The air-cooled, self-contained setup is the basic choice for most units, although some bigger models don’t offer it. Air works well enough, assuming ambient air temps don’t go much over 90°F. But keep in mind that air temps will impact production rates—the higher the temps, the slower the ice production. Anticipate this when you’re sizing the unit. Beyond that, you have to consider that heat released from the condenser into your kitchen doesn’t just disappear—it reappears as part of your HVAC load.

Water cooling, usually a no-charge choice, fixes much of that. It pays off in better reliability and longer life for your ice cuber, thanks to less fluctuation in component temps. Electrical consumption frequently runs 10% or so lower than in the air-cooled version. Your indoor heat issue is reduced, as well. And another plus: Water-cooled units are less hampered by higher air temps, so by the time the air rises to 90°F, the liquid-cooled cubers often have about a 10% production advantage over air-cooled cubers.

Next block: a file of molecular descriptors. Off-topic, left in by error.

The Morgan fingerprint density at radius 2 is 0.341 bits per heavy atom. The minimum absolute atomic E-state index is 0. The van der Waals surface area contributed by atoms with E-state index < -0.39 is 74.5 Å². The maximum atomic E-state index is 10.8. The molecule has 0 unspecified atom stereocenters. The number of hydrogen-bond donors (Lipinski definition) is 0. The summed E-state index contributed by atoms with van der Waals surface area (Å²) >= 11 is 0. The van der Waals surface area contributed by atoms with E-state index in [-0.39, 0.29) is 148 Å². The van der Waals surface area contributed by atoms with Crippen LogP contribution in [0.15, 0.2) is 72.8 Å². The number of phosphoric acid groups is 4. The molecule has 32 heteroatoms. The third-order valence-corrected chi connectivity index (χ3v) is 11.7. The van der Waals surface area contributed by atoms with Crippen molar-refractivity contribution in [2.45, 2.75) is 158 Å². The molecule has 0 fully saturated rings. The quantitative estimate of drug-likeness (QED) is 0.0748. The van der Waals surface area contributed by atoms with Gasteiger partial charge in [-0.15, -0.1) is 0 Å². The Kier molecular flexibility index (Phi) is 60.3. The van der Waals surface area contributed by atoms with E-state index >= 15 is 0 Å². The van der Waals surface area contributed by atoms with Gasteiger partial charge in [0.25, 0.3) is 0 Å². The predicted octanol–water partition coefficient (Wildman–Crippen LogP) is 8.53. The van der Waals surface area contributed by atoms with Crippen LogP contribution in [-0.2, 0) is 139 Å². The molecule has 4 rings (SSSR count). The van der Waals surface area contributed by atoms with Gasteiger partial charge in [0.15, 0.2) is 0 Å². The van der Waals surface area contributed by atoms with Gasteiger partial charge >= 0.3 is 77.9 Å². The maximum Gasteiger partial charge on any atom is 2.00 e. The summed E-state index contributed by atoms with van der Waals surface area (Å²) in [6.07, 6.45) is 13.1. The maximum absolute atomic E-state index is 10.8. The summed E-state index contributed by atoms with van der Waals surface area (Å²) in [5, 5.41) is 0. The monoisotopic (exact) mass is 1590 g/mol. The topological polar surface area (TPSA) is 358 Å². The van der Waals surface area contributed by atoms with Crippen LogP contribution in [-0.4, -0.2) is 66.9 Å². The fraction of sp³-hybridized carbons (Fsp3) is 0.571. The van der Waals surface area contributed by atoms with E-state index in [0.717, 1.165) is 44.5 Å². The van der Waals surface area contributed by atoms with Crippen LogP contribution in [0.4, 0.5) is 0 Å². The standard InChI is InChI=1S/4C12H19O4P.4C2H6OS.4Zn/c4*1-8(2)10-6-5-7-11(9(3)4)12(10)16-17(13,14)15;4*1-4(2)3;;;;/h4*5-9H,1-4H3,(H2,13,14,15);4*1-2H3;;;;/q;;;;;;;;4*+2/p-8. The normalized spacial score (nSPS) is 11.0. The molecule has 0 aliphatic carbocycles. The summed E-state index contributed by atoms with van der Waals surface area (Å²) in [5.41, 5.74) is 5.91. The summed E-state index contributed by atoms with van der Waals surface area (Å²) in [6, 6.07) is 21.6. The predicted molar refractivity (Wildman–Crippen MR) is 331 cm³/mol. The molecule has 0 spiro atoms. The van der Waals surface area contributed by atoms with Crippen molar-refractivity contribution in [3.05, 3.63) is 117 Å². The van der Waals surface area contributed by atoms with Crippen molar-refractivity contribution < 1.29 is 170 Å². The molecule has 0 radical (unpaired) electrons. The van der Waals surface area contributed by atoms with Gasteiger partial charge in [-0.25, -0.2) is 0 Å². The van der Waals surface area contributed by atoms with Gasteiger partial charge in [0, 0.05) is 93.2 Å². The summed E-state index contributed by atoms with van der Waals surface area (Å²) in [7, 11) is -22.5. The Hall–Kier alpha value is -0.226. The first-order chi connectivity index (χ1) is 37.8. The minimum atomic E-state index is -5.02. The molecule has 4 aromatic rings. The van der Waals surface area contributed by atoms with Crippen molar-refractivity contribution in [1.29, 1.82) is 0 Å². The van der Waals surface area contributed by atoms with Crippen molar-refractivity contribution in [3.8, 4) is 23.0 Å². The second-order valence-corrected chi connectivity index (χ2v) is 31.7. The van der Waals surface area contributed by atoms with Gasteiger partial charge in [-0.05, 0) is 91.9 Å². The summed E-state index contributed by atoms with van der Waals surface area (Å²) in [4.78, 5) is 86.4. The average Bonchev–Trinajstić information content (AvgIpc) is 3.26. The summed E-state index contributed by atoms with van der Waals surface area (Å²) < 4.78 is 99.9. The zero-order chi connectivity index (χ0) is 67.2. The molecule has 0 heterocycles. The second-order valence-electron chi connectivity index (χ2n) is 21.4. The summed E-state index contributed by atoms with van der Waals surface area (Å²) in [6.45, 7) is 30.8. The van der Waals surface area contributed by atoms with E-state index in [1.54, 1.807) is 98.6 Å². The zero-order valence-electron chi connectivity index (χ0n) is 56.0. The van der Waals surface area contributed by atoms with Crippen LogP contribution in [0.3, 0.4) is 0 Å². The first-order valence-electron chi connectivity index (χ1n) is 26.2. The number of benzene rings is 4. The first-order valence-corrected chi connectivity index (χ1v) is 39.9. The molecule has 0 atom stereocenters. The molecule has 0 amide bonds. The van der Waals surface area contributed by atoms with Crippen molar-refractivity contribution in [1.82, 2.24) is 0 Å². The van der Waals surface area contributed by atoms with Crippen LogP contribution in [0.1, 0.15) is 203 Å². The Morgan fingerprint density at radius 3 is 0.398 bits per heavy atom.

But there’s a but. The main caveat—and this is a big one—is that water cooling uses a lot of water (generally five to 10 gallons of cooling for every gallon going into ice making). The double whammy is that environmental issues are pushing up water prices in many areas.

Another possible exception: Extremely hot climates sometimes leave you with water as hot as 80°F or more—no bargain for a water-cooled cuber. Places like Phoenix during summer, for example, require some special calculations.

The third option, a remote air-cooled condenser, involves higher installation costs, but frequently is worth it. You can spend an additional $1,000 to $2,200 (list) or more for parts, depending on sizing and distance. Then figure labor, and the rooftop project can easily match the price of your average 800-series unit. But, the big advantage is that heat is released outside—where it’s out of your life forever.

But there’s an exception here, as well. Remote air cooling has its limits, again in hotter locales. It’ll still be a good choice in many scenarios, but you might want to up-spec the components.

Sticky Wickets—And Water Bills